Patuxent River Park – Pavilion and Camp Ground
Now the campground at Patuxent River Park is an interesting place. You can only camp here in a tent, no RVs, and your neighbours can be right next to you at busy times of the year. We went during mid summer and there was only one other family camping a few trees down. Someone had a big cookout at the Pavilion but they did that when we were out exploring the area. All in all, it was a very pleasant 3 day vacation.
The park has a wide range of amenities for the public to use at a reasonable cost. There are countless miles of scenic woodland trails for hikers, bicyclists, and horseback riders. The park provides facilities for tent camping and picnics and large indoor and outdoor gatherings. There are places to fish that offer good tidal fishing year-round. Each camp site is provided free firewood by the park ranger every day.
Things to do
- The American Indian Village at Patuxent River Park is a replication of an Early American Indian Eastern Woodland Village. The different building and village exhibits give visitors a visual opportunity to explore the history of the Indigenous people of Prince George’s County, Maryland.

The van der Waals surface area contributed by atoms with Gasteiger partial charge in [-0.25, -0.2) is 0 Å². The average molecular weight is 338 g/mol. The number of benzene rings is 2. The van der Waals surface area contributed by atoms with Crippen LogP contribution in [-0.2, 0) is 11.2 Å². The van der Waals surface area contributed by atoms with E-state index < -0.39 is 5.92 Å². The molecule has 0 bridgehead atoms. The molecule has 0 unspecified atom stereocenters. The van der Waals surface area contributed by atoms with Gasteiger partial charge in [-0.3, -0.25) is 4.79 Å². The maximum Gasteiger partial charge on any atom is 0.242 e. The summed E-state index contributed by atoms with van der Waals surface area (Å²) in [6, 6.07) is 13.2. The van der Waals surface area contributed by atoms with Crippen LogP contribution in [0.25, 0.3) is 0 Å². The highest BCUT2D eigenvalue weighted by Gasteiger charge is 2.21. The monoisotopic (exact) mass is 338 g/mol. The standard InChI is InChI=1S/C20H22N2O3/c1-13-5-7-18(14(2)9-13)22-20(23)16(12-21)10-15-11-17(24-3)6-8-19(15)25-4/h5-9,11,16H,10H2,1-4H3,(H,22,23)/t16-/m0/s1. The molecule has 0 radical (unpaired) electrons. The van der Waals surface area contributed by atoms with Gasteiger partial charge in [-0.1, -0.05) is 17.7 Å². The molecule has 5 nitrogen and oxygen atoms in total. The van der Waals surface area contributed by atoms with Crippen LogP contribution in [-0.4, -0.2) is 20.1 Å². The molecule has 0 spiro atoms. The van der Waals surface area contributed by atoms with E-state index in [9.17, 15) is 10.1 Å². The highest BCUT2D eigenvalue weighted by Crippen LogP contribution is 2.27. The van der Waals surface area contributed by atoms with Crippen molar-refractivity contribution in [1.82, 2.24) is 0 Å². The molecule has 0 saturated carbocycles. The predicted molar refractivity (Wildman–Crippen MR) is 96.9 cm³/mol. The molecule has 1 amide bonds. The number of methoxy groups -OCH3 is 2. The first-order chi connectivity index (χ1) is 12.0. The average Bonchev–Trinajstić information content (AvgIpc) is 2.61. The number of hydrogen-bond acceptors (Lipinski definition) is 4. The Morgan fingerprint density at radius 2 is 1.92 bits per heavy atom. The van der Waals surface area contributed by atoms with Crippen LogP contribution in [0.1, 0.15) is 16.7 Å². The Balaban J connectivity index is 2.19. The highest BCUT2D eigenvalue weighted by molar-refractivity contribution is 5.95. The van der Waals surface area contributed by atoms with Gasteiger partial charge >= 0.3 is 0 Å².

- Mount Calvert Historical & Archaeological Park offers visitors the experience of seeing history being discovered by archaeologists working on an active excavation. You can see archaeologists uncover the past of American Indians, an early colonial town, and an 18th and 19th century Prince George’s County tobacco plantation.
- The Patuxent Water Trail is a self-guided paddling trail designed for kayaking and canoeing enthusiasts. It allows paddlers to explore the Patuxent River and experience its beauty, camp along its banks and visit its numerous parks, historic sites, sanctuaries, and refuges.
- Patuxent Rural Life Museums are a collection of museums and farm buildings that are composed of the W. Henry Duvall Tool Museum, a Blacksmith Shop with Farrier & Tack Shop, the Tobacco Farming Museum, Duckett Log Cabin with its privy, chicken coop, and meat house, a 1923 Sears catalog house, and the Hunting, Fishing, and Trapping Museum: Working the River.
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